Energy Department Recognizes Native Clean Energy Commitments

Sault Ste. Marie Tribe of Chippewa in Michigan

Sault Ste. Marie Tribe of Chippewa in Michigan

It was right around Thanksgiving that the U.S. Department of Energy, or DOE, announced the names of two Native American tribal divisions that had won the first round of the Climate Action Champions Competition, or CACC.

The CACC, launched by the Obama administration, is being adopted by local communities in an effort to establish energy efficiency goals, build more efficient infrastructure, and deploy green energy solutions like solar – all in an attempt to prevent more devastating climate events in Earth’s climate-change future.

Green? Native Americans Get It

The apparent dichotomy – between Thanksgiving (which was really a tragedy for Native Americans, not a celebration) and participation in climate change measures – is, in fact, not a paradox at all. Native Americans were about conservation, resource protection, and taking “footsteps” that lay lightly on the land (some tribal units more so than others).

These two winners – the Blue Lake Rancheria Tribe from California, and the Sault Ste. Marie Tribe of Chippewa in Michigan – were among 16 finalists competing in the CACC. The use of the word “Indian” in the press release seems like the unfortunate oversight of a newly fledged reporter. The other 14 winners are cities and towns.

This competition, which recognizes and supports steps that local and tribal governments are taking to reduce carbon pollution and prepare for the impacts of climate change, provides the impetus and some of the funding for tribal efforts to maintain and improve tribal lands across the United States.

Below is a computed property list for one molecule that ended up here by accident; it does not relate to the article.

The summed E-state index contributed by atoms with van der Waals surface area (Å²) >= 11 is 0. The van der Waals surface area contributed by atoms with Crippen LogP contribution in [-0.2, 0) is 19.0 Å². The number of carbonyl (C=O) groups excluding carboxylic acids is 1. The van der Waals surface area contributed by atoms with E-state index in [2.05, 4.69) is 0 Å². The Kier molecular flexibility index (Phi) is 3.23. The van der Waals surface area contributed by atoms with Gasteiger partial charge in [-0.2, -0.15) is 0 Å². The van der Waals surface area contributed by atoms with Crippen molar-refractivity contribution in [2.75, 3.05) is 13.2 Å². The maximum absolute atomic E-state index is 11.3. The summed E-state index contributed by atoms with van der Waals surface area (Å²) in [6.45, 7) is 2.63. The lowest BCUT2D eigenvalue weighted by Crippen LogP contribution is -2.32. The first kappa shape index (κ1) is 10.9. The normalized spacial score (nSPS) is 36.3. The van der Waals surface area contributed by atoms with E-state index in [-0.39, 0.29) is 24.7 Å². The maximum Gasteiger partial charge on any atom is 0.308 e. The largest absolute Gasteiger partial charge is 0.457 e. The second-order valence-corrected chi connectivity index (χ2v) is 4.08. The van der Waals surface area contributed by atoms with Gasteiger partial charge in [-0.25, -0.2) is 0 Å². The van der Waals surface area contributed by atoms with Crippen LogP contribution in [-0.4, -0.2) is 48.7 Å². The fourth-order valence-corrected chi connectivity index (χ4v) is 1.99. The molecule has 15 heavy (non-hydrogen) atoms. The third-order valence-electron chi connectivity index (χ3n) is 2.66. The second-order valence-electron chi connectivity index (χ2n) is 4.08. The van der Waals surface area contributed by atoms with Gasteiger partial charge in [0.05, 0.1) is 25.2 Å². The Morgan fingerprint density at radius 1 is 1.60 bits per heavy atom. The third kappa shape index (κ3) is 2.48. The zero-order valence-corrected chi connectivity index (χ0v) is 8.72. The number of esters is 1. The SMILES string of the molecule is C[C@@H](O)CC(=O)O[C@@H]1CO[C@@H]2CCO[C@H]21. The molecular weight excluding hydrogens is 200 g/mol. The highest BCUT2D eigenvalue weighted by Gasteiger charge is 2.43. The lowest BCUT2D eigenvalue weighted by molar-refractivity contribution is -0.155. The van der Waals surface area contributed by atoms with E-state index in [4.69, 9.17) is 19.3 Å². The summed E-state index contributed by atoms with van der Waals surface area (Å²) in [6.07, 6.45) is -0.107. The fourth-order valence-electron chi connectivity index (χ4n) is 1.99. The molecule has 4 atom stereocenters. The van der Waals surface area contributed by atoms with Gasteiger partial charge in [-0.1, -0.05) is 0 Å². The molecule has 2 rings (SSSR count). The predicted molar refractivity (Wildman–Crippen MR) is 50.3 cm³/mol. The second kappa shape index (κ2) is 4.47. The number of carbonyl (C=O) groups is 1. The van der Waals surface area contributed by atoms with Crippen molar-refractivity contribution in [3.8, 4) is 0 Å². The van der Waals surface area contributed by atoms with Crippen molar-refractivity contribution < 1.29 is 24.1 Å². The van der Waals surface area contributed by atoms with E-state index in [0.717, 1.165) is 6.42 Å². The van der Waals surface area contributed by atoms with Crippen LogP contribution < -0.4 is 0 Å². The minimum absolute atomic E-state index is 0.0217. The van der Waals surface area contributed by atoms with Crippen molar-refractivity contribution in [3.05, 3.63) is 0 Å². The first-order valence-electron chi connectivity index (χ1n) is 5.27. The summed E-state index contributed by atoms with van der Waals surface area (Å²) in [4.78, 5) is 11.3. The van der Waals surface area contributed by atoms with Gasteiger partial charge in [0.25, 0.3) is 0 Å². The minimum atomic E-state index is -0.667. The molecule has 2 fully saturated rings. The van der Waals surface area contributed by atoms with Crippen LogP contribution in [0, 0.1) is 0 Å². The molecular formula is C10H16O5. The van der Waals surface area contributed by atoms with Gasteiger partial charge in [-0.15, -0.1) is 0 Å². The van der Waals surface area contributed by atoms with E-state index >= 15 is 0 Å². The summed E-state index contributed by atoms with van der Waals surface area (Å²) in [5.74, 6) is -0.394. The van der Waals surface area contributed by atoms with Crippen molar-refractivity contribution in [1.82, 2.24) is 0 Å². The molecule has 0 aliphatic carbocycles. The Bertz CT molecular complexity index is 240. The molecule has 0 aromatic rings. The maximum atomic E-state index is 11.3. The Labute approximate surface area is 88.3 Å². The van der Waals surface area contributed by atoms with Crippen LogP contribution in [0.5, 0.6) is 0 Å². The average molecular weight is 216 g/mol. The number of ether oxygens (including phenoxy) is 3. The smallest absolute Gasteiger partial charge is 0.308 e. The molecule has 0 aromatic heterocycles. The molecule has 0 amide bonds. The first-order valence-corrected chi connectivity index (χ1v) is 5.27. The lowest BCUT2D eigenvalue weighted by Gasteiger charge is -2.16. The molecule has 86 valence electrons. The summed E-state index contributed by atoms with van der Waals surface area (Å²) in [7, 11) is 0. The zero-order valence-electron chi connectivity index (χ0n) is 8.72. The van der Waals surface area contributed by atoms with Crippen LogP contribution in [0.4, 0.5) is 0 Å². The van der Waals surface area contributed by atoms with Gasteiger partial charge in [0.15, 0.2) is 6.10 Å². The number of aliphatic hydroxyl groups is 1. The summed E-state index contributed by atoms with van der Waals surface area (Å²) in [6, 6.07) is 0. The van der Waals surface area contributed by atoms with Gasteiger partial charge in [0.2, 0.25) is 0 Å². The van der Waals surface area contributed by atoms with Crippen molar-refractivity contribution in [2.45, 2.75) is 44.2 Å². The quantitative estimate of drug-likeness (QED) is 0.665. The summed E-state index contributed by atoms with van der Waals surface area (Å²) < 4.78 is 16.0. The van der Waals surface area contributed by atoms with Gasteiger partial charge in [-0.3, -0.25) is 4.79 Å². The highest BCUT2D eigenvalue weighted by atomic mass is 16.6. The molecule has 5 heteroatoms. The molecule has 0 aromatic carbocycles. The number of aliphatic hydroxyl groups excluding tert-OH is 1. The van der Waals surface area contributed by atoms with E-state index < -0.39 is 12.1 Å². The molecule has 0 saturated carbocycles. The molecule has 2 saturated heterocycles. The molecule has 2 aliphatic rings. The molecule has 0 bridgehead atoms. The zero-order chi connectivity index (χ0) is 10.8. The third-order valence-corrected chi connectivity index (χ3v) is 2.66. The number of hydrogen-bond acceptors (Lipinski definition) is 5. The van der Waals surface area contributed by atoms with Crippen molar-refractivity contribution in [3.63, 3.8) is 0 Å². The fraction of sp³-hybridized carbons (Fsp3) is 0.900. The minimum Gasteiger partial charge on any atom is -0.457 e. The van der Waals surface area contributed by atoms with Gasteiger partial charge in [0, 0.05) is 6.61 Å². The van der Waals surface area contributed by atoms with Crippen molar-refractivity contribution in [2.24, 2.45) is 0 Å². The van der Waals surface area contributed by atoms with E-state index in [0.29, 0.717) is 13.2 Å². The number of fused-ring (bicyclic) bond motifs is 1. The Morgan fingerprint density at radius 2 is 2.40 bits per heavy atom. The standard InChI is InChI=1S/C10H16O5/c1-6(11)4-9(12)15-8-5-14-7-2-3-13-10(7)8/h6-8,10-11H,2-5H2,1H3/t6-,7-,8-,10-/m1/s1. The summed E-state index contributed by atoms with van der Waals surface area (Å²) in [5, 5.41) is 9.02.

And The Winners Are …

The Blue Lake Rancheria Tribe of Northern California is ideally situated to capitalize on the benefits of solar energy. Given the Blue Lake Rancheria’s ancient relationship with the land – an attitude of great respect and stewardship carried down to the present – it’s no surprise that the Tribe has reduced energy consumption by 35 percent and, further, committed to reduce greenhouse gas emissions by 40 percent by 2018.

The Sault Ste. Marie Tribe of Chippewa (pronounced Soo Saint Marie), which occupies Michigan’s Upper Peninsula – also known as the UP – has committed to reducing greenhouse gas emissions by 4 percent per year.

Given northern Michigan’s climate – bitterly cold and cloudy in the winter, often stormy during the rest of the year – pledging as much as 4 percent seems hopeful but unlikely. Still, the Chippewa (also known as Ojibwa) have always held to their northern forests, lakes and rivers, ignoring the prairie-burning, which the Sioux used to reestablish desirable native plants like Big and Little Blue Stem and fireweed.

As to the Lakota buffalo slaughter, it took the white buffalo hunters a mere three decades to wipe out all but 300 of what had once been estimated at 30 million, based on the carrying capacity of the land.

Rancheria and Sault Ste. Marie were the only Tribal entities in the winner’s circle and will be given climate science and climate-risk assessment and projection tools to evaluate future measures and upgrades. For a complete list of winners, and detailed information of the funding and assistance the program will provide, please visit the White House’s website.

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